Bedford is living in a cottage trying to finish his great play when he fiancé Kate arrives. The pair end up entangled with Professor Cavor who lives nearby and warns them he is doing some dangerous experiments. Basically, he has discovered an element that cancels gravity and with this he has planned a trip to the moon. Bedford mortgages his cottage, which turns out not to be his, to finance the trip. To do this he has Kate sign a lot of documents that leaves her holding the bag. Yeah so our hero is a bit of a con man I think. They make it to the moon where Bedford immediately responds to the locals, an insect like race that lives below the surface, by killing a bunch of them. Quick questions, are we supposed to like the hero? More things happen before Bedford and Kate make their escape leaving the professor behind because he wants to try and work with the aliens.
is a bit of fun science fiction from the mid-sixties that I’ve always enjoyed.
Though I will admit that it takes a while to get rolling as they don’t even
leave for their trip until the forty-five-minute mark. Before that we get a lot
of character development. Now that I’m older I found myself not liking the
character of Bedford that much. He is less a charming rogue and more of a
hustler. Luckily, I still think that Lionel Jeffries as Professor Cavor is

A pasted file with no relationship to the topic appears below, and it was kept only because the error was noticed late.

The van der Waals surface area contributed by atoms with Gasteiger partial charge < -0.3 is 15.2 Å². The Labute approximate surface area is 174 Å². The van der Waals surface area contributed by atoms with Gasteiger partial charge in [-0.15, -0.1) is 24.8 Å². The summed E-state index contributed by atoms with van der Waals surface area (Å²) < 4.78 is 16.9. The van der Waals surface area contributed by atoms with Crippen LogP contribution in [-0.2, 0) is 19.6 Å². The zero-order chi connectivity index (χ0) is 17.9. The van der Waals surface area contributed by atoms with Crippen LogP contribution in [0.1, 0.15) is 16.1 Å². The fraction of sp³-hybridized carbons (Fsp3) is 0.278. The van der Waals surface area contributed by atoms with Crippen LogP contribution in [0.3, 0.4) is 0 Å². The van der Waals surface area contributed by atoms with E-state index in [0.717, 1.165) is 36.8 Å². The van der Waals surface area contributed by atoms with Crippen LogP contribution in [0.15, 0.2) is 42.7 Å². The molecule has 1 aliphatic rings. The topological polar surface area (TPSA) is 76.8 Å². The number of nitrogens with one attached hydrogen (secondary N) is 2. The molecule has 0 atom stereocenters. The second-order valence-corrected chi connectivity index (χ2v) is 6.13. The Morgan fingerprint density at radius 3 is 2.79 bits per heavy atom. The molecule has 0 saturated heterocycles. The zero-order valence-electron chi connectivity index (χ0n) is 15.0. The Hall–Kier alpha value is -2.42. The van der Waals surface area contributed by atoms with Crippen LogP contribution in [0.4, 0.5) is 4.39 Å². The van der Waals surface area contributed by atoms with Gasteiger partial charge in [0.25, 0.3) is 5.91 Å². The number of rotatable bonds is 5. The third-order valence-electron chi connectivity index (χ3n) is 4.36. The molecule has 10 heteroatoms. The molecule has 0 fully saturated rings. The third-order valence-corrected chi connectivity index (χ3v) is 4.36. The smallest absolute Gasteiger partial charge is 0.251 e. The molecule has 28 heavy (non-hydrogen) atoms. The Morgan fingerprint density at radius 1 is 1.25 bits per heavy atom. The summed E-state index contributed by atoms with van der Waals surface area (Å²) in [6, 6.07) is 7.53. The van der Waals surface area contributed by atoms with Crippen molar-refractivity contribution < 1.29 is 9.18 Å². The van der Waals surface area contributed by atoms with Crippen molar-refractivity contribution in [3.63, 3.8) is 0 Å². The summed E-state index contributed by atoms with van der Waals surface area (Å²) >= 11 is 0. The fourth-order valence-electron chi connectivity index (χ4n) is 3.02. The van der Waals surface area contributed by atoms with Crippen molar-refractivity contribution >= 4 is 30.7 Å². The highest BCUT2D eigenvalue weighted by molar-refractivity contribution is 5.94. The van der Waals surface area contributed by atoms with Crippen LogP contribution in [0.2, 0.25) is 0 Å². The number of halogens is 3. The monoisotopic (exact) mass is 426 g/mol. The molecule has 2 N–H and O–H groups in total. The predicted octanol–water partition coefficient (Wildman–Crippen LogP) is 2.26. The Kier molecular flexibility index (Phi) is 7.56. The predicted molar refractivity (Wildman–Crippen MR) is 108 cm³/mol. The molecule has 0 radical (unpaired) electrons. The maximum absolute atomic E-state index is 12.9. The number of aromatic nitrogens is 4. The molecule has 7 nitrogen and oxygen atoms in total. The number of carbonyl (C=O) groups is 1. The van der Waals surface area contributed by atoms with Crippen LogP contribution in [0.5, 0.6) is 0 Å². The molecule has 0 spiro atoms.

still a great character. This is helped by a subplot of him trying to explain
to the alien race about mankind’s propensity towards war and violence, or more
accurately apologize for it. This is from Wells’ original writing and I’m glad
it was brought over. As a kid I never much noticed but now it is obvious to me
that Wells was trying to make a point.
Nothing quite as fun as composite shots
What wasn’t in this book and seemingly was lifted from War of the Worlds is the fate of the aliens on the moon. Professor Cavor his sneezing a bit here and there and when the astronauts finally arrive to the subsurface city, they discover that everything is deserted with the inhabitants long dead. I guess the moral to the story is to not bother trying to make friends and understand each other because you will just end up killing them with the common cold! This is a much darker and depressing ending then I remember. It doesn’t fit the more upbeat fantasy vibe that the rest of the movie sets up. I found it all a bit jarring.
down the best part of First Men in the Moon are the special effects. The
sphere in which they travel to the moon has a cool steam punk vibe that works
perfectly. The aliens are brought to the screen with some decent costuming and
masks. We get some solid composite shots establishing the action on the moon.
But the absolute coolest stuff is the stop motion effects work from the
legendary Ray Harryhausen. We get some great insect creatures as well as a
killer giant caterpillar that I think may be a bit carnivorous. I love old
school special effects and it doesn’t get any better than this man’s work.
Ray Harryhausen was awesome!
In the end despite the flaws in the story and pacing I’d still say it was worth checking out the movie for Harryhausen’s work alone. I know that isn’t a glowing endorsement of First Men in the Moon, but I think that it is an honest one.
© Copyright 2022 John Shatzer